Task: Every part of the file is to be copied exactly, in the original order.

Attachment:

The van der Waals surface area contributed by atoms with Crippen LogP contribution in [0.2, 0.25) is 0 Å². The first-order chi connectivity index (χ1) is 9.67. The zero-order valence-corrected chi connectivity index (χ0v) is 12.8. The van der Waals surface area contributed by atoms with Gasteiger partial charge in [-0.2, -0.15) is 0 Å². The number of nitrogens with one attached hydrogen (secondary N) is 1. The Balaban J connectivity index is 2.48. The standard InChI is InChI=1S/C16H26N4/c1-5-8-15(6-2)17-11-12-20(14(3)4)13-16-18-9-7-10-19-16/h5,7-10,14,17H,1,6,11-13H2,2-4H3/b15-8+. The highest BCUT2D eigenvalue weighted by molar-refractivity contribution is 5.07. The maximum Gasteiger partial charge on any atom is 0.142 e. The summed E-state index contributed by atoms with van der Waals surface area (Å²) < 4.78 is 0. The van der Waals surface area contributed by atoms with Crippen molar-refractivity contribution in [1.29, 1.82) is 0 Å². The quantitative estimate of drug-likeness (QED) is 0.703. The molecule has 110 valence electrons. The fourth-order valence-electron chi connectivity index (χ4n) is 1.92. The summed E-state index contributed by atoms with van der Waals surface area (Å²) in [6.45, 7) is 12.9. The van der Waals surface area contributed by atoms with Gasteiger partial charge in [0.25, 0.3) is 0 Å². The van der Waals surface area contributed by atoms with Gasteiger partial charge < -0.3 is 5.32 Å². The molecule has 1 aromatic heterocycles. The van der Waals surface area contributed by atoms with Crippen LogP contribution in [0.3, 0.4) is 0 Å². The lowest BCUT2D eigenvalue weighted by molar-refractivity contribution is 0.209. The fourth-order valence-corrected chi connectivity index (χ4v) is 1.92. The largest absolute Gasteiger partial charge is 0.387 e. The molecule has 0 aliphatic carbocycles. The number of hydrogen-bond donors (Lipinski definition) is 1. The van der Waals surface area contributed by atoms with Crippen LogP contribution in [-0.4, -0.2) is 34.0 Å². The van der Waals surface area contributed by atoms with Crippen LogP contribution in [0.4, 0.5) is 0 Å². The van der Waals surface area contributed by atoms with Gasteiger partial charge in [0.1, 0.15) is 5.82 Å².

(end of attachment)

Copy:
The van der Waals surface area contributed by atoms with Crippen LogP contribution in [0.2, 0.25) is 0 Å². The first-order chi connectivity index (χ1) is 9.67. The zero-order valence-corrected chi connectivity index (χ0v) is 12.8. The van der Waals surface area contributed by atoms with Gasteiger partial charge in [-0.2, -0.15) is 0 Å². The number of nitrogens with one attached hydrogen (secondary N) is 1. The Balaban J connectivity index is 2.48. The standard InChI is InChI=1S/C16H26N4/c1-5-8-15(6-2)17-11-12-20(14(3)4)13-16-18-9-7-10-19-16/h5,7-10,14,17H,1,6,11-13H2,2-4H3/b15-8+. The highest BCUT2D eigenvalue weighted by molar-refractivity contribution is 5.07. The maximum Gasteiger partial charge on any atom is 0.142 e. The summed E-state index contributed by atoms with van der Waals surface area (Å²) < 4.78 is 0. The van der Waals surface area contributed by atoms with Crippen molar-refractivity contribution in [1.29, 1.82) is 0 Å². The quantitative estimate of drug-likeness (QED) is 0.703. The molecule has 110 valence electrons. The fourth-order valence-electron chi connectivity index (χ4n) is 1.92. The summed E-state index contributed by atoms with van der Waals surface area (Å²) in [6.45, 7) is 12.9. The van der Waals surface area contributed by atoms with Gasteiger partial charge in [0.25, 0.3) is 0 Å². The van der Waals surface area contributed by atoms with Gasteiger partial charge < -0.3 is 5.32 Å². The molecule has 1 aromatic heterocycles. The van der Waals surface area contributed by atoms with Crippen LogP contribution in [0.3, 0.4) is 0 Å². The lowest BCUT2D eigenvalue weighted by molar-refractivity contribution is 0.209. The fourth-order valence-corrected chi connectivity index (χ4v) is 1.92. The largest absolute Gasteiger partial charge is 0.387 e. The molecule has 0 aliphatic carbocycles. The number of hydrogen-bond donors (Lipinski definition) is 1. The van der Waals surface area contributed by atoms with Crippen LogP contribution in [-0.4, -0.2) is 34.0 Å². The van der Waals surface area contributed by atoms with Crippen LogP contribution in [0.4, 0.5) is 0 Å². The van der Waals surface area contributed by atoms with Gasteiger partial charge in [0.1, 0.15) is 5.82 Å².